• Posts: 353
  • Location: NW Pa
  • Gender: Male
  • I'm new!
    • Share Post
Re: Solar kiln paint or not?
« Reply #16 on: March 29, 2019, 08:18:18 AM »
Nice all day rain today so I need to make plans for this. Thanks

Offline doc henderson

  • Senior Member x2
  • *****
  • Posts: 1308
  • Age: 58
  • Location: Hutchinson, Ks
  • Gender: Male
  • Evil Prevails when Good Men Standby and Do Nothing
    • Share Post
Re: Solar kiln paint or not?
« Reply #17 on: March 29, 2019, 08:32:08 AM »
The real harm in making it longer is to your billfold. If you can swing it , I think 20 feet is good. My mill cuts up to 21 feet but have not done it.  If I do, it would be a beam and it would prob. be air dried or dry in place.  I think as well for 16 feet you need a little room on each end as well.  just a thought.  remember Nyle has plans based on how much lumber you want to dry.  if you look at the L of this page and go to  Nyle, look at the manuals for their dehumidifiers, and there is a chart on size vs. load.  might be helpful in you decision.

Offline pineywoods

  • Senior Member x2
  • *****
  • Posts: 5120
  • Age: 83
  • Location: Marion, Louisiana
  • Gender: Male
  • Engineering analysis-just sittin thinkin about it
    • Share Post
Re: Solar kiln paint or not?
« Reply #18 on: March 29, 2019, 08:40:11 AM »
The big mistake I made with my kiln was making it 14 feet long to handle 12 ft lumber. 12 ft is an odd length for lumber. Some guy showed up wanting 16 ft stuff right off the bat. I may yet build another one 18 ft..The only extra expense would be for 4 more feet of glazing, and maybe a little more on the doors..
1995 Wood Mizer LT 40, Liquid cooled kawasaki,homebuilt hydraulics. Homebuilt solar dry kiln.  Woodmaster 718 planner, Kubota M4700 with homemade forks and winch, stihl  028, 029, Ms390
100k bd ft club.Charter member of The Grumpy old Men

Offline tacks Y

  • Senior Member
  • ****
  • Posts: 353
  • Location: NW Pa
  • Gender: Male
  • I'm new!
    • Share Post
Re: Solar kiln paint or not?
« Reply #19 on: March 29, 2019, 09:21:14 AM »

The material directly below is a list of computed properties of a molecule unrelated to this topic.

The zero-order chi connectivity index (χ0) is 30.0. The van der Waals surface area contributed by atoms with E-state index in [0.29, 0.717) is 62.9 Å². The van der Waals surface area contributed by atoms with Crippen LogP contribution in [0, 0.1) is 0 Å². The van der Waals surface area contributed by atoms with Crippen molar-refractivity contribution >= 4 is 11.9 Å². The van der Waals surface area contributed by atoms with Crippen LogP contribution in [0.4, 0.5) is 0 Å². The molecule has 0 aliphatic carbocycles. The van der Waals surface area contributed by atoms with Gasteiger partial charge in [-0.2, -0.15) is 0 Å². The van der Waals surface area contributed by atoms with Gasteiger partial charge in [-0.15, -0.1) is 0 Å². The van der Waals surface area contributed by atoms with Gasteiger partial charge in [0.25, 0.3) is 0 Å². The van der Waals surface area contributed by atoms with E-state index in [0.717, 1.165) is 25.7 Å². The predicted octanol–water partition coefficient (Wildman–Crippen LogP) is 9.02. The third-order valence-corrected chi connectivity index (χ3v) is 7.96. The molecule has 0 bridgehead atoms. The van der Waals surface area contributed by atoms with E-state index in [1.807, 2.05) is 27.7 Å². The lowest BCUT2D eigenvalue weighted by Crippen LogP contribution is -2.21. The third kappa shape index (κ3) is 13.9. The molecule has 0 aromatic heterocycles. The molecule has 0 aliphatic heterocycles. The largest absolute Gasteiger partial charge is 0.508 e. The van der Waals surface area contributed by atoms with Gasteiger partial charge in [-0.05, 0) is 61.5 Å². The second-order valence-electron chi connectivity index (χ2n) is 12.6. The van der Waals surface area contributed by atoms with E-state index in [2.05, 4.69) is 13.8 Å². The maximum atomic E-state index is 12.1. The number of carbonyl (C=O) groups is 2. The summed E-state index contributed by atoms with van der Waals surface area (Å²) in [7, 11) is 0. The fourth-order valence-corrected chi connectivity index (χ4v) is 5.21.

I do not have plans to how much or often I use it. The kilns that dried for me one is gone and the other will no longer accept orders. The plan is hard wood floor in the house, carpet is 30 years old. I do have enough roof material already. It will be on steel skids, so they will need longer. Just need to keep wife and plants out of it when not in use.

Online btulloh

  • Senior Member x2
  • *****
  • Posts: 1643
  • Age: 67
  • Location: Midlothian, VA
  • Gender: Male
  • I never met an air conditioner I didn't like
    • Share Post
Re: Solar kiln paint or not?
« Reply #20 on: March 29, 2019, 09:37:03 AM »
Plants shouldn't be a problem.  After one day in an empty kiln, they should be dried up and dead.  

I've been wanting to cook a pork shoulder or a couple chickens in mine between loads, but I haven't gotten around to that.
HM126

Offline doc henderson

  • Senior Member x2
  • *****
  • Posts: 1308
  • Age: 58
  • Location: Hutchinson, Ks
  • Gender: Male
  • Evil Prevails when Good Men Standby and Do Nothing
    • Share Post
Re: Solar kiln paint or not?
« Reply #21 on: March 29, 2019, 09:43:43 AM »
can make jerky.  


Share via delicious Share via digg Share via facebook Share via linkedin Share via pinterest Share via reddit Share via stumble Share via tumblr Share via twitter

xx
Solar kiln interior paint?

Started by vfauto on Drying and Processing

3 Replies
537 Views
Last post September 14, 2017, 08:33:34 AM
by Kbeitz
xx
Mental Exercise! Hybrid kiln design (solar drying concept w/o solar heat)

Started by scsmith42 on Drying and Processing

11 Replies
1640 Views
Last post March 31, 2016, 10:51:46 PM
by GeneWengert-WoodDoc
xx
DC solar powered fans for Solar kiln

Started by Paddock Jack on Drying and Processing

8 Replies
1841 Views
Last post February 21, 2019, 09:21:24 PM
by longtime lurker
xx
Pre-build solar kiln questions(Photos of kiln building progress)

Started by caveman on Drying and Processing

58 Replies
8084 Views
Last post April 17, 2016, 06:35:35 PM
by caveman
 


Powered by EzPortal